I see you
Sandboxing files and detecting unexpected system behaviors is one of the best approaches to finding exploits. FireEye did it really well when they first came out with their network monitoring products. Watch a network, extract files, shove into a sandbox, explode, see what happens. They were credited with finding a ton of 0-day type events. Now, we can do the same with open source software.
Then you hear about malware that can detect it’s in a sandbox or a Virtual Machine. If it detects the virtual environment, then it doesn’t explode, doesn’t infect, doesn’t do the bad things. Then we invest money into figuring out how to hide the virtual host or sandbox from the malware. Arms race! Who can do it better. I hide, you detect, you hide, I detect. It’s one example of the cybersecurity arms race.
In traditional warfare, the winner of the arms race has a bigger gun. Well, a bigger stick, then a bigger rock, then a bigger bow, gun, missile, etc. There’s an end game there. The nukes. Whoever has the nukes is on top. Even when the foe has a nuke, the arms has can’t continue. We’re at a stalemate. Mutually assured destruction if we all use our nuclear arms. When we all have the biggest gun, none of us can use it. (another blog post later about moving the traditional warfare to the cybers, but that’s for later.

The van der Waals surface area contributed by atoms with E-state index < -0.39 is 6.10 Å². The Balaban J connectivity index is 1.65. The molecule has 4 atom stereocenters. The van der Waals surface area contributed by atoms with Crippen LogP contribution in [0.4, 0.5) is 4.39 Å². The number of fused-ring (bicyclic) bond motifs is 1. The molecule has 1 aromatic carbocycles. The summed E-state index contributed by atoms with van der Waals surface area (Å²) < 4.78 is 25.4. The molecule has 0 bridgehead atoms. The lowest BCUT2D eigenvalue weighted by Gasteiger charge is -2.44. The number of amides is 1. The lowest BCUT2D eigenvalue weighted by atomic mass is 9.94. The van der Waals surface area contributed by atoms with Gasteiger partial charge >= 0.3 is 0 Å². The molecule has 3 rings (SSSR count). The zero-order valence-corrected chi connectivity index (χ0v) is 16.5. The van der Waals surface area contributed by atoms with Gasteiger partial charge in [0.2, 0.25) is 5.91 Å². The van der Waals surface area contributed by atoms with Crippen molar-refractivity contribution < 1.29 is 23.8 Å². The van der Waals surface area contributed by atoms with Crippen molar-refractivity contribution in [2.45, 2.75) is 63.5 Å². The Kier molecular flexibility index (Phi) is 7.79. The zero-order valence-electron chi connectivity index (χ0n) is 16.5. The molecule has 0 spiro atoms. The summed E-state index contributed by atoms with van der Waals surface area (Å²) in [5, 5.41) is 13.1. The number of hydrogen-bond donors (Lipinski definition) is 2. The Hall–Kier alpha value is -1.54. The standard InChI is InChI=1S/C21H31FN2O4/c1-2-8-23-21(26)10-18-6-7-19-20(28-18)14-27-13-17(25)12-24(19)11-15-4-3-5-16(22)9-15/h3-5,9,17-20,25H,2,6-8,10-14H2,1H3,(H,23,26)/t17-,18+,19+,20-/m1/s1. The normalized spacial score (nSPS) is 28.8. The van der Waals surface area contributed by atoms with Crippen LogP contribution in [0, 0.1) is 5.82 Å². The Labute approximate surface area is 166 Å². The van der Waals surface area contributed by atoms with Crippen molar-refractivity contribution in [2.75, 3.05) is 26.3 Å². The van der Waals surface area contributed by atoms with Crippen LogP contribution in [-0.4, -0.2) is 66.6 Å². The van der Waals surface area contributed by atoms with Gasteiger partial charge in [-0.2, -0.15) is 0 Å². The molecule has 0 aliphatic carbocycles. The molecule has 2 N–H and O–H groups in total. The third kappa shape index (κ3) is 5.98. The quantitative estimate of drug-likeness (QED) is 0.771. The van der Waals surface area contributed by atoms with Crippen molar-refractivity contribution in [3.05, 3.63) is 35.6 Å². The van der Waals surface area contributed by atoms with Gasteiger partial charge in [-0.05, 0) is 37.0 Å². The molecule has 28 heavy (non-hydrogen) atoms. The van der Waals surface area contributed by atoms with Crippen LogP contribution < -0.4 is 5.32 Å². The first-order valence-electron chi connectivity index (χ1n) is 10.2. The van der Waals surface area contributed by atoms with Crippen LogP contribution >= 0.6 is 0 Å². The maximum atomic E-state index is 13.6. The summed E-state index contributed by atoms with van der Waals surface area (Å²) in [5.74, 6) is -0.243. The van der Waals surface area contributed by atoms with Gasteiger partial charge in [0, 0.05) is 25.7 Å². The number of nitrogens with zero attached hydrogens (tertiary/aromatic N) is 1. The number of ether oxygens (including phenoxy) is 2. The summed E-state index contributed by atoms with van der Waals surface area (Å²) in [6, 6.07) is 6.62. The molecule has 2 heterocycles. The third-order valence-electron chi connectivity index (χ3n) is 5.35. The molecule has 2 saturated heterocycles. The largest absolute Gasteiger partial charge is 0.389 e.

What’s the nuclear option for cyber war fare?
The closes thing I can think of for mutually assured destruction would be around taking down the Internet as a whole. It may not even be possible. Can someone wipe out all the core routers, heck, all the routers in the world? Is that the end? It makes me think of my favorite definition of envy (vs Jealousy). jealousy is “I want what you have”.. not totally bad, can help motivate someone, etc. Envy is “I want what you have, but since I don’t, you can’t have it either”. Going nuclear on the Internet would drastically affect every life on the planet (ok, maybe not every, but anyone who’s in a ‘civilized’ place). If it’s even possible…